French greetings

Okay, you already know that French people like to kiss on the cheek when they meet. But do you know how many times you should kiss? What cheek you should start with? When is it appropriate to kiss or shake hands?

  • La bise :kissing:
    That’s the name French people give to the kissing on the cheeks. Now, before you get anymore confused about this, let me tell you that even French people are sometimes puzzled about the number of kisses or the cheeks you’ll start with… So don’t get too embarrassed if you end up kissing a friend on the lips - it happened to all of us :sweat_smile:
    Just know this, every region have a different number (between 1 and 5) and start with a different cheek. If you do not know, aim for 2, it’s the most common. In Paris you usually do 2 (although my grandma liked to do 4) and start with the right cheek but in Brittany it’s only 1 (although many people do 2 nowadays) and we start with the left cheek :upside_down_face:
    When to do it?
    Everytime you see your friends or family (sometimes with your colleagues), when you arrive then when you leave at a party or an event.
    Women do la bise to other women and men and children.
    Men do la bise to women and children and their really really really close friends and family.
    For more info, have a look at:
    L’art de la bise, by Karambolage
    this amazing website: Combien de bises ?

  • Serrer la main :handshake:
    Shaking hands can be seen as very formal in France. We would only do it if we meet a person for the first time (and this person is neither related to our friends or family nor is with a very good friend of ours) or if the person has a higher rank in the company we work in.
    Men will likely shake hands to many of their friends, even if they actually do la bise to their girl friends.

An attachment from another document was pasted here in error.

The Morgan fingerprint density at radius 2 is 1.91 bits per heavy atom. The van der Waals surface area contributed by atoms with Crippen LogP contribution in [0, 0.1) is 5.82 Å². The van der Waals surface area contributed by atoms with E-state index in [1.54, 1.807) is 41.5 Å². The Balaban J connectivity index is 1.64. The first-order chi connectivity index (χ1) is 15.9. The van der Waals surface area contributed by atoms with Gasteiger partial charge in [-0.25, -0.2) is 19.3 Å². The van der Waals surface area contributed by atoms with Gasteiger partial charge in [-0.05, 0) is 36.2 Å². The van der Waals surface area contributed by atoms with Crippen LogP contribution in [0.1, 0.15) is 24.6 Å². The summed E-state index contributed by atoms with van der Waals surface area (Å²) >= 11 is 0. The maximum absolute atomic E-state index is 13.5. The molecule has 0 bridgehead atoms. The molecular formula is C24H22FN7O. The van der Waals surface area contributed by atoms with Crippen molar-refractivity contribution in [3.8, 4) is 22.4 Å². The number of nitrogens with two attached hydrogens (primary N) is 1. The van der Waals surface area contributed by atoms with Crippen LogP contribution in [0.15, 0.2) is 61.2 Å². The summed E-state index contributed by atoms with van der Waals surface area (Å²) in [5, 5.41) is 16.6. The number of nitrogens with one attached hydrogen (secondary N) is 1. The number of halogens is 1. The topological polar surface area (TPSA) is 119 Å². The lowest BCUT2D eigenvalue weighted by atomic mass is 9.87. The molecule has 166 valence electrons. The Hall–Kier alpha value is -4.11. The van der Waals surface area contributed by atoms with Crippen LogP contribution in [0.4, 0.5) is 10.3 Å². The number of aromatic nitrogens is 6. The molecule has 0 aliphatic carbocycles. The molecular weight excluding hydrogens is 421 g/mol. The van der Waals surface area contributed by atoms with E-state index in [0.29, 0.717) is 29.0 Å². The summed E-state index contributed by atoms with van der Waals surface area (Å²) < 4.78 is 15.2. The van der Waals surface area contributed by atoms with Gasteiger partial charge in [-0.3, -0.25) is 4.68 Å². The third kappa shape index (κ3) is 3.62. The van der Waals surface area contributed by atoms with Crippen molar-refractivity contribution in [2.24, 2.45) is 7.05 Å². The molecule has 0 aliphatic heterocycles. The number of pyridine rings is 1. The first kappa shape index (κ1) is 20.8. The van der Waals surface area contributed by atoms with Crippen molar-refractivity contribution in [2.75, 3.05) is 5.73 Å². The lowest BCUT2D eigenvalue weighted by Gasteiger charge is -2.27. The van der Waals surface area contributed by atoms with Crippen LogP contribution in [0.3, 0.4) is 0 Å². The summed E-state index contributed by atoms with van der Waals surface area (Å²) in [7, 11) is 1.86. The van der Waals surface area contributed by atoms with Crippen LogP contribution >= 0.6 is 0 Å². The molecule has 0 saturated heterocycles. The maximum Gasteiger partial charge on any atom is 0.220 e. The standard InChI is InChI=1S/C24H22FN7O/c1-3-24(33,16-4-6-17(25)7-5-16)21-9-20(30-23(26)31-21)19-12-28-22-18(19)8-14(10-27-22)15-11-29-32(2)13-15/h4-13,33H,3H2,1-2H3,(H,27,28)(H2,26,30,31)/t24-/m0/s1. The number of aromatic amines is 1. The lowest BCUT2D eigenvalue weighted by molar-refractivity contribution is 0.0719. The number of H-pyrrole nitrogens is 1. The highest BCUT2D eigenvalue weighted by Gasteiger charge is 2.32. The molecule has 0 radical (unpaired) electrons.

• Salut de la main :wave:
    If you are sick, just wave at everyone ! Or pretend to be, so you can avoid those awkward kissing moments :laughing:

  • Un câlin :hugs:
    French people are not particularly fan of hugging so unless you have a group of friends that are foreigners and/or have lived in a hugging country I wouldn’t recommend trying it. I personally just hug my really really close family, and not even all of my friends!

  • And if you still don’t know what to do? :interrobang:
    Don’t wait for someone to lean on you if you do not want to kiss them, offer your hand first or wave at them. Don’t be afraid to take the first step, they’ll adjust to you!

Hope I’ve brought some insight on the very intriguing French “bise:wink:

I’m curious to know, what do you do in your own countries? And if we have other French people, what do you do in your own region?


Greetings in Germany are pretty simple in comparison. No counting necessary :smiley:
Disclaimer: Germans don’t always know how to say hello and they only have two options.

Strangers: handshake. Always works.
Friends/Family: hugs and/or close handshakes. I think men tend to shake hands before going in for a pat on the back, women usually just hug
Being introduced: if it’s a friend of a friend, you can definitely hug. If it’s at work, then go for the handshake.

When in doubt, shake hands. If you really don’t know, just stand there awkwardly, smile and wave :wave::grin:

A Bussi (the German word for bise) is reserved for family and loved ones. You would only give someone a peck on the cheek if you really know them well, or you’re dating them :wink:

However, this is also dependent on region. In Austria for example, it isn’t uncommon to give two Bussis :kissing_heart:


Great explanation, gcamus! In the US we don’t have so many distinctions! We usually hug to greet family and friends.

When meeting someone for the first time you shake hands. You also shake hands at the start of meetings and interviews and pretty much any other interactions at work. We call it the “power handshake” and there is a skill to doing it well.

But I think I’m going to start paying more attention to how people greet now!